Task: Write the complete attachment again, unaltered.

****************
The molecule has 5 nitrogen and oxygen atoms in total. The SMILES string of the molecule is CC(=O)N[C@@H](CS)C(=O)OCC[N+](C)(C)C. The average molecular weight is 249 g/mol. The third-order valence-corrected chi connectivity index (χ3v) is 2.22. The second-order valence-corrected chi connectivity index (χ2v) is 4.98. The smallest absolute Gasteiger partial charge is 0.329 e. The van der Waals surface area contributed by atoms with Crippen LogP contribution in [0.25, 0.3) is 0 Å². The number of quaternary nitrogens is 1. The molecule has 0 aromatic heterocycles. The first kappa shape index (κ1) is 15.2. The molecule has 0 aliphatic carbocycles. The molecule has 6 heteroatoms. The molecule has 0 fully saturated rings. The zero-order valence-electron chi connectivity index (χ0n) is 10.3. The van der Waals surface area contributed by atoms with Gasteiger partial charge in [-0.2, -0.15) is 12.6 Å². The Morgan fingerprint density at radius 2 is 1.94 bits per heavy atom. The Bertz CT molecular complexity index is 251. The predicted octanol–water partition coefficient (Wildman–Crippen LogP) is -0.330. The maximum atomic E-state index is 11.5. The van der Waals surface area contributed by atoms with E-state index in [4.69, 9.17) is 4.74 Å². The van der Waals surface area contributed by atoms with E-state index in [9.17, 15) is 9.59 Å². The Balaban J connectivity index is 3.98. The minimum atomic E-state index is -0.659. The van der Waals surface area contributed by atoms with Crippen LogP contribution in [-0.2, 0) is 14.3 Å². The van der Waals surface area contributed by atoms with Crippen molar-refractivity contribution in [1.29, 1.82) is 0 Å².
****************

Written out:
The molecule has 5 nitrogen and oxygen atoms in total. The SMILES string of the molecule is CC(=O)N[C@@H](CS)C(=O)OCC[N+](C)(C)C. The average molecular weight is 249 g/mol. The third-order valence-corrected chi connectivity index (χ3v) is 2.22. The second-order valence-corrected chi connectivity index (χ2v) is 4.98. The smallest absolute Gasteiger partial charge is 0.329 e. The van der Waals surface area contributed by atoms with Crippen LogP contribution in [0.25, 0.3) is 0 Å². The number of quaternary nitrogens is 1. The molecule has 0 aromatic heterocycles. The first kappa shape index (κ1) is 15.2. The molecule has 0 aliphatic carbocycles. The molecule has 6 heteroatoms. The molecule has 0 fully saturated rings. The zero-order valence-electron chi connectivity index (χ0n) is 10.3. The van der Waals surface area contributed by atoms with Gasteiger partial charge in [-0.2, -0.15) is 12.6 Å². The Morgan fingerprint density at radius 2 is 1.94 bits per heavy atom. The Bertz CT molecular complexity index is 251. The predicted octanol–water partition coefficient (Wildman–Crippen LogP) is -0.330. The maximum atomic E-state index is 11.5. The van der Waals surface area contributed by atoms with E-state index in [4.69, 9.17) is 4.74 Å². The van der Waals surface area contributed by atoms with E-state index in [9.17, 15) is 9.59 Å². The Balaban J connectivity index is 3.98. The minimum atomic E-state index is -0.659. The van der Waals surface area contributed by atoms with Crippen LogP contribution in [-0.2, 0) is 14.3 Å². The van der Waals surface area contributed by atoms with Crippen molar-refractivity contribution in [1.29, 1.82) is 0 Å².